Judges Greg Piner (left), Rachel Holmes-Libbis and Mark
Hasselman enjoy stinging nettle-infused margaritas. Photo
by Christina McDonald.
Forget commercially made vinegar dressing; how about
home-made dandelion dressing? And forget bargain wine - how
about stinging nettle margarita or elderflower ''Champagne''?
These were some of the 33 creations in the third Glenorchy
Local Wild Food Challenge, held at the Glenorchy Cafe on
Three judges tasted creations ranging from a dish of edible
flowers to a meal of shredded hare decorated with the ears
and tail of the animal.
Challenge organiser Bill Manson said the judges did well to
pace themselves as they nibbled on the unusual foods on
The leftovers were offered to spectators, who rushed to try
dishes such as huhu-crumbed magpie with hare back steak.
The stinging nettle margarita disappeared quickly and if
there had been a people's choice award, it surely would have
After sampling all the creations, the judges, Glenorchy
farmer/hunter/cook Mark Hasselman, winner of last year's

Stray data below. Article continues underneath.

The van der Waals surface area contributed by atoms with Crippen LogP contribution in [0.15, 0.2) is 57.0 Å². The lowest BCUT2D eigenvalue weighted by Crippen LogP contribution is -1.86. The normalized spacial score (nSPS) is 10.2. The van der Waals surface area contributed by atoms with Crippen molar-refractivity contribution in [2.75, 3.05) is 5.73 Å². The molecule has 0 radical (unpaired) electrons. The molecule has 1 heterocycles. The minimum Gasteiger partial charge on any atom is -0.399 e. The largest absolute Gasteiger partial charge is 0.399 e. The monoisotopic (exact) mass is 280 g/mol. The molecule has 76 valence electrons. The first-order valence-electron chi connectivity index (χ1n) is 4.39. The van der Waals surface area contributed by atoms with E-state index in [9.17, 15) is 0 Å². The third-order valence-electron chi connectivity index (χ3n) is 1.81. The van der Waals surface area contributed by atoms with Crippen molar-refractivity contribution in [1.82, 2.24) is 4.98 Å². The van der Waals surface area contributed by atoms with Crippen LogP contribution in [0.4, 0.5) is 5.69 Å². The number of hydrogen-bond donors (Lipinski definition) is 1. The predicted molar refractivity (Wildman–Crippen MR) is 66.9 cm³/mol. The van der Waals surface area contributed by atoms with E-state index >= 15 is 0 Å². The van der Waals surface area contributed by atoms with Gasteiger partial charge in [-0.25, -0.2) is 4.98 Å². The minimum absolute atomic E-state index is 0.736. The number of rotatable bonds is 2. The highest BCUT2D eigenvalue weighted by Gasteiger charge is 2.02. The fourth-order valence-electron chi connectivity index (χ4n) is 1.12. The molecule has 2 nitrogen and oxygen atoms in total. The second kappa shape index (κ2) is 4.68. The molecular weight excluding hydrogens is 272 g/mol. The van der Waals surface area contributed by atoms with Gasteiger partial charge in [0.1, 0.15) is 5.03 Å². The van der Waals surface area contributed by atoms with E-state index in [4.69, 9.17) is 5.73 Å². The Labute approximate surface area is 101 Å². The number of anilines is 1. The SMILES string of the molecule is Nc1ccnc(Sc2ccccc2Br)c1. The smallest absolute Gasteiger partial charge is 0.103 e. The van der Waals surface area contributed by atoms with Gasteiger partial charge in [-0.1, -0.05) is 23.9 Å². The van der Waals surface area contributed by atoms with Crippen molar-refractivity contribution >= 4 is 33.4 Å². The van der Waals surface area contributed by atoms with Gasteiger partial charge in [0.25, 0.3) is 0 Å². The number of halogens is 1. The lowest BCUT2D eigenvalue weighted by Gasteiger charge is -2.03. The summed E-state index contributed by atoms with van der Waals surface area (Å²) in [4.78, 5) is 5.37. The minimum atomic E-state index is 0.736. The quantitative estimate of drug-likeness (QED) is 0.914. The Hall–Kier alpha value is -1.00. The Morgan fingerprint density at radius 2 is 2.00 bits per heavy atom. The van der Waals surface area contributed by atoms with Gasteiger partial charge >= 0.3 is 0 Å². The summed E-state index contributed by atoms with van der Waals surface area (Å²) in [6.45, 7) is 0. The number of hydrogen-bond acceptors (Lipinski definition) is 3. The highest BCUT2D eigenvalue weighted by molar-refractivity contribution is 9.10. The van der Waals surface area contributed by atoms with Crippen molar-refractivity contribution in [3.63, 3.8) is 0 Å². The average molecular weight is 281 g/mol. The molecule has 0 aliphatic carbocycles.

challenge Rachel Holmes-Libbis and Dunedin chef Greg Piner,
declared a sweet platter the winner.
The dessert was the work of Glenorchy's Gill Tacchi and
Christine Benjamin and was titled Jewels in the Wild.
It consisted of elderflower mousse topped with rosehip gel,
homemade marshmallow flavoured with wild raspberry,
blackberry and elderflower and Glenorchy Rd honey tuilles,
raspberry, rosehip and elderflower jellies and goatsbeard
lichen brittle sprinkles.
Wild stag and dark ale homebrew chilli made by Scot Stephen
Campbell, of Paradise, was second and third went to
Glenorchy's Kate Scott for her wild venison and pork sausages
on a stick with wild juniper and rowanberry jelly.
For his huhu, magpie, hare back creation, Paul Fraser earned
the wildest ingredient award for the second year running.
Cynara Miller took away best effort for Diamond Lake Canadian
goose pate with Tapanui venison meat loaf and Malcolm Hubberd
(11), of Glenorchy, earned the children's prize for his wild
rabbit and ginger curry pies with wild apple sauce.
The number of entries topped last year's 28 and Mr Manson
said it was encouraging to see the quality of the dishes
using ingredients that were often part of the ''everyday
lives'' of the participants.